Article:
Nisid Hajari’s new book ‘Midnight’s Furies: The Deadly Legacy of India’s Partition’ probes the question of why India-Pakistan relations are so jinxed and so far from being like US-Canada relations, despite being culturally similar like the US and Canada
Often conflict is preceded by narratives of conflict. Once it breaks out, it acquires a self-reinforcing logic. This rolling stone does gather moss, lots of moss. It then requires the greatest of leadership skills to break the vicious cycle.
India and Pakistan are culturally similar, like the US and Canada. Yet India-Pakistan relations are jinxed, they are very far from being like US-Canada relations. Why that should be so is the question probed by a new book, Nisid Hajari’s Midnight’s Furies: The Deadly Legacy of India’s Partition.
This is a story that has often been told before, but usually from the point of view of all-seeing fathers of nations who lead their countries on a triumphal march (although catastrophes may occur, caused by machinations of their enemies). Else there is ‘history from below’.
But what if history, rather than being about the Mahatma or Quaid-e-Azam or even peasant insurrections, arises out of the granular interactions between Mohammed, Jawahar and Mohandas – who were influenced by their frailties and personal foibles? And what if the decisions those leaders took are still with us today?
Hajari offers a ringside view of history with compelling psychological portrayals of those who made it, suggesting that compromised relations between India and Pakistan may owe their origin to compromised relations between Jinnah and Nehru. This plot has many twists and turns, some of which may surprise those whose view of historical events is shaped largely by Richard Attenborough’s hagiographic film on Gandhi.
For instance, when Jinnah was a rising Congress leader and Gandhi returned from South Africa it was Jinnah, not Gandhi, who worried about mixing religion with politics, specifically Islam with politics. The fanatical Ali brothers, Mohammad and Shaukat Ali, were leading the Khilafat movement agitating to revive the caliphate (that goal succeeded almost a century later with the advent of Islamic State). It’s well known that Gandhi backed the Ali brothers. According to Hajari, when Jinnah opposed them he was booed off the Congress stage.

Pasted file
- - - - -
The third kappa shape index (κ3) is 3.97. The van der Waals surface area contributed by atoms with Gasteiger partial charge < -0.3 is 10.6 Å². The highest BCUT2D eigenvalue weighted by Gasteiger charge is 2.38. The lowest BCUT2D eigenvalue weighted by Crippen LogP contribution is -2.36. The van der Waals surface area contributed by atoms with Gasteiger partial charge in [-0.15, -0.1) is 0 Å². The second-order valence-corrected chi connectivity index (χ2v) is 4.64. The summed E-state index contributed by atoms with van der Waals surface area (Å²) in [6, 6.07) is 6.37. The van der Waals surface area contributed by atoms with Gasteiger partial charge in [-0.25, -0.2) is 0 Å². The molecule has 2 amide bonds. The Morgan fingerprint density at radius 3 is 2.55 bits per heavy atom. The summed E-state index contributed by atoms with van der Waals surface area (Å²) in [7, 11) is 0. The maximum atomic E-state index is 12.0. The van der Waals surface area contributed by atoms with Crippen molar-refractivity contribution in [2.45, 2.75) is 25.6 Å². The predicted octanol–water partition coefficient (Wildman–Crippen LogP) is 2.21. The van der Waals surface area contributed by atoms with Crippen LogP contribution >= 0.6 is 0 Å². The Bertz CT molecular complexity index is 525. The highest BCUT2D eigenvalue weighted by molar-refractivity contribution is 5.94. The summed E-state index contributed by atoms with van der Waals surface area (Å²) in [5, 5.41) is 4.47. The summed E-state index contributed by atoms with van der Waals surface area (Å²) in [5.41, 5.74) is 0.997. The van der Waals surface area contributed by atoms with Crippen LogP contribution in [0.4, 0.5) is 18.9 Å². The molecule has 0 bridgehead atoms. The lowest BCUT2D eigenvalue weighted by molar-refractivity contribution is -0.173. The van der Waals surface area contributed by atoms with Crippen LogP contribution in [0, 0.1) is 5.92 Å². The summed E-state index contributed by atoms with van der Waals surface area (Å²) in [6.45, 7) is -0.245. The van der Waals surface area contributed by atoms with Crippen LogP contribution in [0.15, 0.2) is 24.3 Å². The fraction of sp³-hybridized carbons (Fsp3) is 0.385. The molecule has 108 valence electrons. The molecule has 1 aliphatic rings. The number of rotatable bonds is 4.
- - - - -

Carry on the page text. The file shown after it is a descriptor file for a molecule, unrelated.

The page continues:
The deal famously brokered by Gandhi was that while Congress would support the call for reviving the caliphate, Muslims would give up cow slaughter. It’s interesting that these have become, today, central tropes of Muslim and Hindu fundamentalism respectively.
Jinnah and Nehru were birds of a feather. Both were committed Anglophiles – Jinnah wore precisely tailored Savile Row suits while Nehru needed to “discover” India. Hajari says they were both “proud, rigid men – and dangerously thin-skinned”.
But there were differences too. Nehru was born into a rich family while Jinnah came into his fortune himself. The latter displayed some of the inflexible uncharitableness of a self-made man. And for someone who later typecast Hindus as ‘banias’ – this would become part of the official ideology of the Pakistani state – he displayed remarkably bania-like traits himself: he would tot up his servants’ salaries and expenditures every day. It could be said that in the Jinnah-Nehru pair, hot-tempered Muslim bania met hot-tempered Brahmin aristocrat. Unpropitious for the future of the subcontinent.
Moreover, Jinnah’s political career nose-dived at the same time that Nehru’s took off under Gandhi’s tutelage. Gandhi engineered a radical shift in Indian politics, taking it out of the ambit of the well-heeled and educated and appealing to subaltern groups and the rural poor. Unfortunately, he did this through adoption of a Hindu idiom and appeals to Ram Rajya, leaving scope for the disaffection of Muslims.
Meanwhile Jinnah’s wife – with whom he had eloped following a tempestuous love affair – died young, probably by her own hand. As Hajari writes, “Nehru had usurped all the power, glory and romance that had once seemed Jinnah’s by right.”
An embittered Jinnah underwent a religious reincarnation. He dropped his Savile Row suits and turned himself out as a Mughal grandee. He launched Dawn, a newspaper which accused Congress of perpetrating a “holocaust”. Eventually, the blood-curdling rhetoric on its pages turned into a real holocaust.
Partition-era riots may have subsided now, but Hajari’s book raises the question whether we remain – as Saleem Sinai says in the opening lines of Salman Rushdie’s Midnight Children – “handcuffed to history”. The politics of 1947-48 is so chillingly contemporary that it induces a sense of deja vu.
Unofficially promoting its Kashmir campaign as a holy war makes it difficult for Pakistan to back down. It also sends law and order in NWFP – from where tribal irregulars are recruited for the covert war – for a toss. The official explanation is “Hindu gold” is being spread liberally in the mountains; both Afghanistan and India are stirring up trouble.
Politicians are deadlocked while zealots seize control of the narrative. There is answering fanaticism to what is happening in Pakistan from RSS (which Hajari mysteriously labels RSSS), with support from official quarters in India. That fuels further paranoia in Pakistan. The cycle continues.
In the era of the iPhone, we continue to play the same old gramophone record with scratchy tunes inherited from 1947. Can Prime Minister Narendra Modi, together with the two Sharifs (Prime Minister Nawaz Sharif and army chief Raheel Sharif) break with this inheritance and move us to a new track? To gauge the nature of the task, it will require leadership skills that Nehru, Jinnah, Gandhi and Patel did not possess.
Don’t go by past precedent but look to the future – that’s the only way to succeed.
Credit: Times of India, July 21, 2015